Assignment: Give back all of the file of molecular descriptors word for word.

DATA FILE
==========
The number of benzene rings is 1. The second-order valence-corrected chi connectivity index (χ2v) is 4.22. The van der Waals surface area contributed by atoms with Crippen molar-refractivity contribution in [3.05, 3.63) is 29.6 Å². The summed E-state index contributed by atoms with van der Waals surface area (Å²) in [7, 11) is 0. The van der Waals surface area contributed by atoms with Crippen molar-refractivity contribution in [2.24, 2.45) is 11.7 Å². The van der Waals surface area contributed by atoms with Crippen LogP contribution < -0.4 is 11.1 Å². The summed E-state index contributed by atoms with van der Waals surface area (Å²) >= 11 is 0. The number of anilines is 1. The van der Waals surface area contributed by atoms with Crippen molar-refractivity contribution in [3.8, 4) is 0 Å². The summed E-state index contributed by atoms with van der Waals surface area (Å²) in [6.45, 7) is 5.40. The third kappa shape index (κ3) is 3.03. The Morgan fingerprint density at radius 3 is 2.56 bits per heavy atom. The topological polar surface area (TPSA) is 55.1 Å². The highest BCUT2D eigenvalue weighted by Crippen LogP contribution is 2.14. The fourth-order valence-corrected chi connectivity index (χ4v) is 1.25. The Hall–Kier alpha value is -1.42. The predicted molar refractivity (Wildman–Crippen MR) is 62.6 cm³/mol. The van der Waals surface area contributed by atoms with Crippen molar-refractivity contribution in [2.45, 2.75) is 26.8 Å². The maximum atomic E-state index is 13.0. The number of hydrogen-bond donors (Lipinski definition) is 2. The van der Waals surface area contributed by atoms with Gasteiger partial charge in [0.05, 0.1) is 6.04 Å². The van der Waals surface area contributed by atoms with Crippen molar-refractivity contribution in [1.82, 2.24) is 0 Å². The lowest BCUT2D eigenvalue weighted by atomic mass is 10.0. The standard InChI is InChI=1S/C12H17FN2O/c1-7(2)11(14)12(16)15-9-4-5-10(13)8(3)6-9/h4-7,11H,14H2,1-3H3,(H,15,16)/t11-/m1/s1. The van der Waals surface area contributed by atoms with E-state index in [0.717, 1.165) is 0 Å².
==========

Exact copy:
The number of benzene rings is 1. The second-order valence-corrected chi connectivity index (χ2v) is 4.22. The van der Waals surface area contributed by atoms with Crippen molar-refractivity contribution in [3.05, 3.63) is 29.6 Å². The summed E-state index contributed by atoms with van der Waals surface area (Å²) in [7, 11) is 0. The van der Waals surface area contributed by atoms with Crippen molar-refractivity contribution in [2.24, 2.45) is 11.7 Å². The van der Waals surface area contributed by atoms with Crippen LogP contribution < -0.4 is 11.1 Å². The summed E-state index contributed by atoms with van der Waals surface area (Å²) >= 11 is 0. The number of anilines is 1. The van der Waals surface area contributed by atoms with Crippen molar-refractivity contribution in [3.8, 4) is 0 Å². The summed E-state index contributed by atoms with van der Waals surface area (Å²) in [6.45, 7) is 5.40. The third kappa shape index (κ3) is 3.03. The Morgan fingerprint density at radius 3 is 2.56 bits per heavy atom. The topological polar surface area (TPSA) is 55.1 Å². The highest BCUT2D eigenvalue weighted by Crippen LogP contribution is 2.14. The fourth-order valence-corrected chi connectivity index (χ4v) is 1.25. The Hall–Kier alpha value is -1.42. The predicted molar refractivity (Wildman–Crippen MR) is 62.6 cm³/mol. The van der Waals surface area contributed by atoms with Crippen molar-refractivity contribution in [2.45, 2.75) is 26.8 Å². The maximum atomic E-state index is 13.0. The number of hydrogen-bond donors (Lipinski definition) is 2. The van der Waals surface area contributed by atoms with Gasteiger partial charge in [0.05, 0.1) is 6.04 Å². The van der Waals surface area contributed by atoms with Crippen molar-refractivity contribution in [1.82, 2.24) is 0 Å². The lowest BCUT2D eigenvalue weighted by atomic mass is 10.0. The standard InChI is InChI=1S/C12H17FN2O/c1-7(2)11(14)12(16)15-9-4-5-10(13)8(3)6-9/h4-7,11H,14H2,1-3H3,(H,15,16)/t11-/m1/s1. The van der Waals surface area contributed by atoms with E-state index in [0.717, 1.165) is 0 Å².